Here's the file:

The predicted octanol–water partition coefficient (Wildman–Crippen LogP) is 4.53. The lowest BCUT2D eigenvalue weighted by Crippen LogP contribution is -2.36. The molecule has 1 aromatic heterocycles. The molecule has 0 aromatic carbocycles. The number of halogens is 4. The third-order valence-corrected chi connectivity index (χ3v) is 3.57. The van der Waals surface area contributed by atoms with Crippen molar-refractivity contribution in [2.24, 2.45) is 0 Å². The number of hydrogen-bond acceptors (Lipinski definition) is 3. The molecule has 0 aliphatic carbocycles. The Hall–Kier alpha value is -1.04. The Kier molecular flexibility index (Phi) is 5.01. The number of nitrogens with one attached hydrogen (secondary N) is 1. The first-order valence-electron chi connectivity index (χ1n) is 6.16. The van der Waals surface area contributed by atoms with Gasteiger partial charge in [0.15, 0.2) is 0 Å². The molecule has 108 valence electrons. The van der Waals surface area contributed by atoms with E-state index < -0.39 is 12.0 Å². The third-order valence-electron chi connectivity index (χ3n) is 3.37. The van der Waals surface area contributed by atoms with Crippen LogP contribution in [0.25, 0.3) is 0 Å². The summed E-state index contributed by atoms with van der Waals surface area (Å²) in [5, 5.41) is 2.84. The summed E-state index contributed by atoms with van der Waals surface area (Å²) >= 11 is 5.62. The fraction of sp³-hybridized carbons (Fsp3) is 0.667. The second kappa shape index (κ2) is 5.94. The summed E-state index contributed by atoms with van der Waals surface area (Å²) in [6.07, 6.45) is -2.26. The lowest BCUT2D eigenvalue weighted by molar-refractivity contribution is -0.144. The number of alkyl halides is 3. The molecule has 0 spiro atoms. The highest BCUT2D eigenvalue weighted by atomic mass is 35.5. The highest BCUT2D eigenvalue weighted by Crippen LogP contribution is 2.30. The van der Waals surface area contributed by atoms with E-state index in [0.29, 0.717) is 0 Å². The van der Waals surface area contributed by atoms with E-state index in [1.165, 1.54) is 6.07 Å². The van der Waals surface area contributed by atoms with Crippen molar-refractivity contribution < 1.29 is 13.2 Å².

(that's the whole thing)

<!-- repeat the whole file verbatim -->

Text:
The predicted octanol–water partition coefficient (Wildman–Crippen LogP) is 4.53. The lowest BCUT2D eigenvalue weighted by Crippen LogP contribution is -2.36. The molecule has 1 aromatic heterocycles. The molecule has 0 aromatic carbocycles. The number of halogens is 4. The third-order valence-corrected chi connectivity index (χ3v) is 3.57. The van der Waals surface area contributed by atoms with Crippen molar-refractivity contribution in [2.24, 2.45) is 0 Å². The number of hydrogen-bond acceptors (Lipinski definition) is 3. The molecule has 0 aliphatic carbocycles. The Hall–Kier alpha value is -1.04. The Kier molecular flexibility index (Phi) is 5.01. The number of nitrogens with one attached hydrogen (secondary N) is 1. The first-order valence-electron chi connectivity index (χ1n) is 6.16. The van der Waals surface area contributed by atoms with Gasteiger partial charge in [0.15, 0.2) is 0 Å². The molecule has 108 valence electrons. The van der Waals surface area contributed by atoms with E-state index < -0.39 is 12.0 Å². The third-order valence-electron chi connectivity index (χ3n) is 3.37. The van der Waals surface area contributed by atoms with Crippen LogP contribution in [0.25, 0.3) is 0 Å². The summed E-state index contributed by atoms with van der Waals surface area (Å²) in [5, 5.41) is 2.84. The summed E-state index contributed by atoms with van der Waals surface area (Å²) >= 11 is 5.62. The fraction of sp³-hybridized carbons (Fsp3) is 0.667. The second kappa shape index (κ2) is 5.94. The summed E-state index contributed by atoms with van der Waals surface area (Å²) in [6.07, 6.45) is -2.26. The lowest BCUT2D eigenvalue weighted by molar-refractivity contribution is -0.144. The number of alkyl halides is 3. The molecule has 0 spiro atoms. The highest BCUT2D eigenvalue weighted by atomic mass is 35.5. The highest BCUT2D eigenvalue weighted by Crippen LogP contribution is 2.30. The van der Waals surface area contributed by atoms with E-state index in [0.29, 0.717) is 0 Å². The van der Waals surface area contributed by atoms with E-state index in [1.165, 1.54) is 6.07 Å². The van der Waals surface area contributed by atoms with Crippen molar-refractivity contribution < 1.29 is 13.2 Å².